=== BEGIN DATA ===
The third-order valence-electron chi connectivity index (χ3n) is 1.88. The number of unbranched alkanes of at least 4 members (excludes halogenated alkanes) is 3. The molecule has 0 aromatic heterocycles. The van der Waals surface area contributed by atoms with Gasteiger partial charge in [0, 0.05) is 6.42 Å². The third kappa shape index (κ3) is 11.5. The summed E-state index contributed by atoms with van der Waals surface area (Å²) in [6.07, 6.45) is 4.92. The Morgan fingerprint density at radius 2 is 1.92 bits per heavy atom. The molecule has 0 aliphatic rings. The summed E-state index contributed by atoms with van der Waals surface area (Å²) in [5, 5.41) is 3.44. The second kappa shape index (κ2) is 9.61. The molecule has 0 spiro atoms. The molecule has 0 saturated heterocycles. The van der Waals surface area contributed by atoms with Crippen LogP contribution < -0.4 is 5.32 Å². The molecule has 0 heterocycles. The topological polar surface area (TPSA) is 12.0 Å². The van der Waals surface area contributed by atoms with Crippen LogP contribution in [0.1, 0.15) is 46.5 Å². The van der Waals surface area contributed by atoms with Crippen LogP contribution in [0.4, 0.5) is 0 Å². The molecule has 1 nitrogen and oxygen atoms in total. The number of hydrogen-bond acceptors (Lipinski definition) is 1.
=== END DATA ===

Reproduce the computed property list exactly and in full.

The third-order valence-electron chi connectivity index (χ3n) is 1.88. The number of unbranched alkanes of at least 4 members (excludes halogenated alkanes) is 3. The molecule has 0 aromatic heterocycles. The van der Waals surface area contributed by atoms with Gasteiger partial charge in [0, 0.05) is 6.42 Å². The third kappa shape index (κ3) is 11.5. The summed E-state index contributed by atoms with van der Waals surface area (Å²) in [6.07, 6.45) is 4.92. The Morgan fingerprint density at radius 2 is 1.92 bits per heavy atom. The molecule has 0 aliphatic rings. The summed E-state index contributed by atoms with van der Waals surface area (Å²) in [5, 5.41) is 3.44. The second kappa shape index (κ2) is 9.61. The molecule has 0 spiro atoms. The molecule has 0 saturated heterocycles. The van der Waals surface area contributed by atoms with Crippen LogP contribution < -0.4 is 5.32 Å². The molecule has 0 heterocycles. The topological polar surface area (TPSA) is 12.0 Å². The van der Waals surface area contributed by atoms with Crippen LogP contribution in [0.1, 0.15) is 46.5 Å². The van der Waals surface area contributed by atoms with Crippen LogP contribution in [0.4, 0.5) is 0 Å². The molecule has 1 nitrogen and oxygen atoms in total. The number of hydrogen-bond acceptors (Lipinski definition) is 1.